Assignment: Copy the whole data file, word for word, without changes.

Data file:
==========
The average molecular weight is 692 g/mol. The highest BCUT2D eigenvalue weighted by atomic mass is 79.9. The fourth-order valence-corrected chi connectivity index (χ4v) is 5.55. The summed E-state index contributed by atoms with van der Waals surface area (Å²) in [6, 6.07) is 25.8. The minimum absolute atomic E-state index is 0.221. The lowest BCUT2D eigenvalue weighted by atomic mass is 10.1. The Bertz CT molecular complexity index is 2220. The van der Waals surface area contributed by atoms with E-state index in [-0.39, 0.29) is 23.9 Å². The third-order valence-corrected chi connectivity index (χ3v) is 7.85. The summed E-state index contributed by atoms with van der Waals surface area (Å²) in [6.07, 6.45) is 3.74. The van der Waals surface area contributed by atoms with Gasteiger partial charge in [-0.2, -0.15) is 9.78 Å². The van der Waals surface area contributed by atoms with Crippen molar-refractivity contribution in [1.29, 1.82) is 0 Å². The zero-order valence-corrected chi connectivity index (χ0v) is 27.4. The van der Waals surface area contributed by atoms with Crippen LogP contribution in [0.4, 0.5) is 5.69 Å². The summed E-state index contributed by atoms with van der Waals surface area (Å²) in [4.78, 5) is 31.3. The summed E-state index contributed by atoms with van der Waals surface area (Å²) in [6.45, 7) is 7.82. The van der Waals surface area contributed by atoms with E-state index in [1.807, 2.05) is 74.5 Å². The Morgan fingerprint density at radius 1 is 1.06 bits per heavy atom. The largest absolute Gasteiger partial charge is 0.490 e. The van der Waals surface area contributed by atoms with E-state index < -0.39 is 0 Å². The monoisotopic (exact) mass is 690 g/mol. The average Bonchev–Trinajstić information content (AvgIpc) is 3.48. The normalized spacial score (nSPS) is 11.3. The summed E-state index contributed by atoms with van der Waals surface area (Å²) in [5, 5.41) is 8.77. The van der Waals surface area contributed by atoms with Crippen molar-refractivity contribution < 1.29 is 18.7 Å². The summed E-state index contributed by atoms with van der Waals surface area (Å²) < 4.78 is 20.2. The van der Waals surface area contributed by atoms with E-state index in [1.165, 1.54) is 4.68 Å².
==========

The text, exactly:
The average molecular weight is 692 g/mol. The highest BCUT2D eigenvalue weighted by atomic mass is 79.9. The fourth-order valence-corrected chi connectivity index (χ4v) is 5.55. The summed E-state index contributed by atoms with van der Waals surface area (Å²) in [6, 6.07) is 25.8. The minimum absolute atomic E-state index is 0.221. The lowest BCUT2D eigenvalue weighted by atomic mass is 10.1. The Bertz CT molecular complexity index is 2220. The van der Waals surface area contributed by atoms with E-state index in [-0.39, 0.29) is 23.9 Å². The third-order valence-corrected chi connectivity index (χ3v) is 7.85. The summed E-state index contributed by atoms with van der Waals surface area (Å²) in [6.07, 6.45) is 3.74. The van der Waals surface area contributed by atoms with Gasteiger partial charge in [-0.2, -0.15) is 9.78 Å². The van der Waals surface area contributed by atoms with Crippen molar-refractivity contribution in [1.29, 1.82) is 0 Å². The zero-order valence-corrected chi connectivity index (χ0v) is 27.4. The van der Waals surface area contributed by atoms with Crippen LogP contribution in [0.4, 0.5) is 5.69 Å². The summed E-state index contributed by atoms with van der Waals surface area (Å²) in [4.78, 5) is 31.3. The summed E-state index contributed by atoms with van der Waals surface area (Å²) in [6.45, 7) is 7.82. The van der Waals surface area contributed by atoms with E-state index in [1.807, 2.05) is 74.5 Å². The Morgan fingerprint density at radius 1 is 1.06 bits per heavy atom. The largest absolute Gasteiger partial charge is 0.490 e. The van der Waals surface area contributed by atoms with E-state index < -0.39 is 0 Å². The monoisotopic (exact) mass is 690 g/mol. The average Bonchev–Trinajstić information content (AvgIpc) is 3.48. The normalized spacial score (nSPS) is 11.3. The summed E-state index contributed by atoms with van der Waals surface area (Å²) in [5, 5.41) is 8.77. The van der Waals surface area contributed by atoms with Crippen molar-refractivity contribution < 1.29 is 18.7 Å². The summed E-state index contributed by atoms with van der Waals surface area (Å²) < 4.78 is 20.2. The van der Waals surface area contributed by atoms with E-state index in [1.165, 1.54) is 4.68 Å².